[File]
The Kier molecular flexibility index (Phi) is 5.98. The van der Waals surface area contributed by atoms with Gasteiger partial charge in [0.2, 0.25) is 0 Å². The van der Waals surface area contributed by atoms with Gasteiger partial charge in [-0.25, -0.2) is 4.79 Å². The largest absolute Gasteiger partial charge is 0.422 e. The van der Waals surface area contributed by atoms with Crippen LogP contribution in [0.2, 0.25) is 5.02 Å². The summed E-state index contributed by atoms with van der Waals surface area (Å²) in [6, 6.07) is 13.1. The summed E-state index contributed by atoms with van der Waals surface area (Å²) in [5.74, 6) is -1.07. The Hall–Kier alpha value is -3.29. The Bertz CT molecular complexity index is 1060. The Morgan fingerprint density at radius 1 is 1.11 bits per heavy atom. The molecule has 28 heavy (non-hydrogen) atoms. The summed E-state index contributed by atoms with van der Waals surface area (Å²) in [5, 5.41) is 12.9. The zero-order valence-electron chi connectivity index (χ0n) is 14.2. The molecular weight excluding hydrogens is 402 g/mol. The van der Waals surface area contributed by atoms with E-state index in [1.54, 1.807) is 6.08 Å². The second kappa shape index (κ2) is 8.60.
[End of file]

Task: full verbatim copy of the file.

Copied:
The Kier molecular flexibility index (Phi) is 5.98. The van der Waals surface area contributed by atoms with Gasteiger partial charge in [0.2, 0.25) is 0 Å². The van der Waals surface area contributed by atoms with Gasteiger partial charge in [-0.25, -0.2) is 4.79 Å². The largest absolute Gasteiger partial charge is 0.422 e. The van der Waals surface area contributed by atoms with Crippen LogP contribution in [0.2, 0.25) is 5.02 Å². The summed E-state index contributed by atoms with van der Waals surface area (Å²) in [6, 6.07) is 13.1. The summed E-state index contributed by atoms with van der Waals surface area (Å²) in [5.74, 6) is -1.07. The Hall–Kier alpha value is -3.29. The Bertz CT molecular complexity index is 1060. The Morgan fingerprint density at radius 1 is 1.11 bits per heavy atom. The molecule has 28 heavy (non-hydrogen) atoms. The summed E-state index contributed by atoms with van der Waals surface area (Å²) in [5, 5.41) is 12.9. The zero-order valence-electron chi connectivity index (χ0n) is 14.2. The molecular weight excluding hydrogens is 402 g/mol. The van der Waals surface area contributed by atoms with E-state index in [1.54, 1.807) is 6.08 Å². The second kappa shape index (κ2) is 8.60.